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Sioux Valley News
South Dakota, USA
20 September 1888

A Murder Mystery Which Transcends Anything Known in the Annals of the Horrible
White Chapel has a murder mystery which transcends anything known in the annals of the horrible. It is Poe's "Murder of the Rue Morgue" and "The Mystery of Marie Roget" rolled into one real story. It is nothing less than a midnight murderer, whose step is noiseless, whose strike is deadly and whose cunning is so great that he leaves no trace whatever of his work and no clew to his identity. He has just slaughtered his third victim and all the women in White Chapel are terrified, while the stupidest detectives in the civilized world stand aghast and say they have no clew. When the murder of Mary Ann Nichols, who was cut into ribbons last Friday night, was investigated, it became evident that the murder was the work of the same hand that committed the two preceding ones. All three were moneyless women of the lowest class. All were killed in the street between 1 and 3 o'clock in the morning, and all were mutilated in the same fiendish and peculiar way. The coincidence was as great as to strike even the detectives, and they are now looking for the one man whom they believed to be guilty of all three crimes.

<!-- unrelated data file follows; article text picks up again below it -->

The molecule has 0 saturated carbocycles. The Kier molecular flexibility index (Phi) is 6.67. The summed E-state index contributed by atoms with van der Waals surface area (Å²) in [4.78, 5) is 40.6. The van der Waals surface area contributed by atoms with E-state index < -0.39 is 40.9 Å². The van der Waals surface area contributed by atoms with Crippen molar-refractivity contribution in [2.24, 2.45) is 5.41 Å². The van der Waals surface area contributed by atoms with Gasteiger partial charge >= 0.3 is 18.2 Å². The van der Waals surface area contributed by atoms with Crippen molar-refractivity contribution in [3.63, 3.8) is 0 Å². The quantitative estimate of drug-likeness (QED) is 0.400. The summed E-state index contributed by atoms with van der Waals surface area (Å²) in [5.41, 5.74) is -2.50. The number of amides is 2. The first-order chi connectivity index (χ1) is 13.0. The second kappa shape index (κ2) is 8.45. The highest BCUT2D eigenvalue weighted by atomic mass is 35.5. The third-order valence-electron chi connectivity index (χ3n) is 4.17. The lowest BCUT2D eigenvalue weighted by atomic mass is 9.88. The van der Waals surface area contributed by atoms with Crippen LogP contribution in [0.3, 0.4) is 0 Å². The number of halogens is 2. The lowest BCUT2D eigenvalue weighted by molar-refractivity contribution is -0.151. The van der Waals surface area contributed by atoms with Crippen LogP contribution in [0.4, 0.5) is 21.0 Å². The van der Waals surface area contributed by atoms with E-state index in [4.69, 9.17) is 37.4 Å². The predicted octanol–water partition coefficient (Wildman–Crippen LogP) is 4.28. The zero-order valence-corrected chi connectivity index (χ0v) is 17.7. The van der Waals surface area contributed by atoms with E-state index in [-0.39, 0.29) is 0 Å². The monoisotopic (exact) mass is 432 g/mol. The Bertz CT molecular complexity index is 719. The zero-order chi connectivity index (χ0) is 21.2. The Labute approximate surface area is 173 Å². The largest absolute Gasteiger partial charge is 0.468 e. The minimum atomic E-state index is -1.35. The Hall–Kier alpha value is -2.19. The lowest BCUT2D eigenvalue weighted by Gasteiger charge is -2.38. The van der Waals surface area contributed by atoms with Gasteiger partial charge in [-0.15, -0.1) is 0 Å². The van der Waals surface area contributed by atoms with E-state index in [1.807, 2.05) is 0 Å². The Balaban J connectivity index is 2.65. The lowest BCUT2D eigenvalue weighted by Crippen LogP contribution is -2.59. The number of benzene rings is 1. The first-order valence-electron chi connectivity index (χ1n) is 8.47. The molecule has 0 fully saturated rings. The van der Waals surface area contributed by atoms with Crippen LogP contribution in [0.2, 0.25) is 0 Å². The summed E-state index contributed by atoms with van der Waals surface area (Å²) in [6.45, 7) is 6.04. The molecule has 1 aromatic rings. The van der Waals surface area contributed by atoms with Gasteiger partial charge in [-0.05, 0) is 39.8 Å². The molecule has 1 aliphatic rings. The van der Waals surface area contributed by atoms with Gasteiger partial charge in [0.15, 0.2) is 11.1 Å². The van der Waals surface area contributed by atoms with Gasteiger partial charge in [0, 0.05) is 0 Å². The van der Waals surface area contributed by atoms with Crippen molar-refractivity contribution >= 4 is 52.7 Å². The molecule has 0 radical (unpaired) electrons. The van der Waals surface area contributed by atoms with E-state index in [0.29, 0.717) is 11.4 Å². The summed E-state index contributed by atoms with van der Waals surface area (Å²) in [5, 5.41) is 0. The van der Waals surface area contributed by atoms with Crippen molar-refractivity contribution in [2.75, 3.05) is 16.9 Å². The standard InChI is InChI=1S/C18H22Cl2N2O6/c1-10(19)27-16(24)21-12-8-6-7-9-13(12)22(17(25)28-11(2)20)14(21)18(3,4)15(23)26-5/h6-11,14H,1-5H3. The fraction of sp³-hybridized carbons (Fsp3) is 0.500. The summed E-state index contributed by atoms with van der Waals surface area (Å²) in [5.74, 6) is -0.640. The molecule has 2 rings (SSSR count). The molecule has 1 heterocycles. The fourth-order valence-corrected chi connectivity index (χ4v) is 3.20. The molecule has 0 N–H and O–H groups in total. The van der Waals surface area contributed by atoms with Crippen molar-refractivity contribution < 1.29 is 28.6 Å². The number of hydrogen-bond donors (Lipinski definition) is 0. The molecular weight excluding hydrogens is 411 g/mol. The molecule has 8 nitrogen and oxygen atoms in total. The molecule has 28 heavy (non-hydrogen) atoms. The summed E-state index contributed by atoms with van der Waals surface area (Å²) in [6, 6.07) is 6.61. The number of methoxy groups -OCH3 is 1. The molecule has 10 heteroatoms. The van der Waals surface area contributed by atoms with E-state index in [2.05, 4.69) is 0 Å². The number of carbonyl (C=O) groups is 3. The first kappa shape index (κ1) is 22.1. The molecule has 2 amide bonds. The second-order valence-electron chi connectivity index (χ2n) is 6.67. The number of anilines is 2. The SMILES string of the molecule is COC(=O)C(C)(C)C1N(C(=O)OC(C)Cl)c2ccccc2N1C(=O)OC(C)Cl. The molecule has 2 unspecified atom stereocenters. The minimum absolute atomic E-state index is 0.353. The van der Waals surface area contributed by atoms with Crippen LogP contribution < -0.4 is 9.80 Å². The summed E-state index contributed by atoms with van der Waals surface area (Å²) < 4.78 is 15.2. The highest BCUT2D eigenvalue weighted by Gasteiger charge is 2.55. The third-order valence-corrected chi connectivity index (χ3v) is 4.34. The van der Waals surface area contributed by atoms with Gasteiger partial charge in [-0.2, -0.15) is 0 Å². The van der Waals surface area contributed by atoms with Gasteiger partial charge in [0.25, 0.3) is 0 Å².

The man is called "Leather Apron," and nobody knows him by any other name. He is a character halfway between Dickens' Quilp and Poe's Baboon. He is short, stunted, and thickset. He has small, wicked black eyes and is half crazy. He is always hanging about the deep shadows that fill the intricate network of the courts, passages and alleyways of White Chapel. He does not walk, but always moves on a sharp or queer run and never makes any noise with his feet. In addition to the three women he is believed to have murdered he has scared a hundred more of them nearly to death. Every street walker in White Chapel has her own story to tell of him. He lives by robbing them late at night, and has kicked, cuffed, or knocked down two score of them in the last two years. His usual lodging place is a fourpenny lodging house in a poverty stricken thieves' alley of Brick lane. He has left there now, however, and nobody knows where he is. He is suspected of having done the three murders from the fact that he has frequently drawn a knife on women, accompanied by the same threats which have been carried out on the dead women. The story of Mrs. Colwall, who heard the screams of the woman as she was being murdered, is to the effect that she was clearly running away from somebody who was murdering her, and yet she could hear no other footsteps. The bloodstains on the sidewalk indicated the same thing - that the murderer, whoever he was, was noiseless in his pursuit, and his quality points directly to “Leather Apron." He is a slippermaker by trade and gets his nickname from the fact that he always a leather apron and is never seen without it. One peculiar feature of the case is that none of the police or detectives appear to know him, he having always kept out of their sight and they are now gleaning information concerning him from women he has assailed.

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